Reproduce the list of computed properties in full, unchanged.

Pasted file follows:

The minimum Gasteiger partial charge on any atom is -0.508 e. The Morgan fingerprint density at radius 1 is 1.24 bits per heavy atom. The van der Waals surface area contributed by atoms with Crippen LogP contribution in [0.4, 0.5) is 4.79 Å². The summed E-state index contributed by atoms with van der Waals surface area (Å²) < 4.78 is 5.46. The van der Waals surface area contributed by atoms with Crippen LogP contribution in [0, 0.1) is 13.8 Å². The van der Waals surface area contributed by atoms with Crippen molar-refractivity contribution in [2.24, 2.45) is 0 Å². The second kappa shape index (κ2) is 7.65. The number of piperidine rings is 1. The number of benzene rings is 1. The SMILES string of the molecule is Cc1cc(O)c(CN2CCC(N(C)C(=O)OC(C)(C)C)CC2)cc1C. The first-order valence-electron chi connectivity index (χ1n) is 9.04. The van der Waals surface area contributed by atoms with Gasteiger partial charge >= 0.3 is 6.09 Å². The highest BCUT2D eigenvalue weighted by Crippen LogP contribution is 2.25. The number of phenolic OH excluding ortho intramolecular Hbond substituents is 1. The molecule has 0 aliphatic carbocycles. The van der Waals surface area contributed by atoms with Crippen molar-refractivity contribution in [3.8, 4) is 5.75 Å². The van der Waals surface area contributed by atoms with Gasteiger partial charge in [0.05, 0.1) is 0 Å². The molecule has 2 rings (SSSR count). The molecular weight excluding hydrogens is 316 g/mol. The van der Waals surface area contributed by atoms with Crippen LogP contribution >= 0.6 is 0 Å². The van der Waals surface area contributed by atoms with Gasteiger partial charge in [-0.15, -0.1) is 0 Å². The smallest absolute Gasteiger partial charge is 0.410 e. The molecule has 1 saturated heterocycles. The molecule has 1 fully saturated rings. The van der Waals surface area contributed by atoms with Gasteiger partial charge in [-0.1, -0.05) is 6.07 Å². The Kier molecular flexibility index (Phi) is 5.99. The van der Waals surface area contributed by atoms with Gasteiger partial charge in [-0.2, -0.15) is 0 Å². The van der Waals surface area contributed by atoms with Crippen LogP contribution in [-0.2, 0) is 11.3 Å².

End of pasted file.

The minimum Gasteiger partial charge on any atom is -0.508 e. The Morgan fingerprint density at radius 1 is 1.24 bits per heavy atom. The van der Waals surface area contributed by atoms with Crippen LogP contribution in [0.4, 0.5) is 4.79 Å². The summed E-state index contributed by atoms with van der Waals surface area (Å²) < 4.78 is 5.46. The van der Waals surface area contributed by atoms with Crippen LogP contribution in [0, 0.1) is 13.8 Å². The van der Waals surface area contributed by atoms with Crippen molar-refractivity contribution in [2.24, 2.45) is 0 Å². The second kappa shape index (κ2) is 7.65. The number of piperidine rings is 1. The number of benzene rings is 1. The SMILES string of the molecule is Cc1cc(O)c(CN2CCC(N(C)C(=O)OC(C)(C)C)CC2)cc1C. The first-order valence-electron chi connectivity index (χ1n) is 9.04. The van der Waals surface area contributed by atoms with Gasteiger partial charge >= 0.3 is 6.09 Å². The highest BCUT2D eigenvalue weighted by Crippen LogP contribution is 2.25. The number of phenolic OH excluding ortho intramolecular Hbond substituents is 1. The molecule has 0 aliphatic carbocycles. The van der Waals surface area contributed by atoms with Crippen molar-refractivity contribution in [3.8, 4) is 5.75 Å². The van der Waals surface area contributed by atoms with Gasteiger partial charge in [0.05, 0.1) is 0 Å². The molecule has 2 rings (SSSR count). The molecular weight excluding hydrogens is 316 g/mol. The van der Waals surface area contributed by atoms with Crippen LogP contribution >= 0.6 is 0 Å². The van der Waals surface area contributed by atoms with Gasteiger partial charge in [-0.15, -0.1) is 0 Å². The smallest absolute Gasteiger partial charge is 0.410 e. The molecule has 1 saturated heterocycles. The molecule has 1 fully saturated rings. The van der Waals surface area contributed by atoms with Gasteiger partial charge in [-0.1, -0.05) is 6.07 Å². The Kier molecular flexibility index (Phi) is 5.99. The van der Waals surface area contributed by atoms with Gasteiger partial charge in [-0.2, -0.15) is 0 Å². The van der Waals surface area contributed by atoms with Crippen LogP contribution in [-0.2, 0) is 11.3 Å².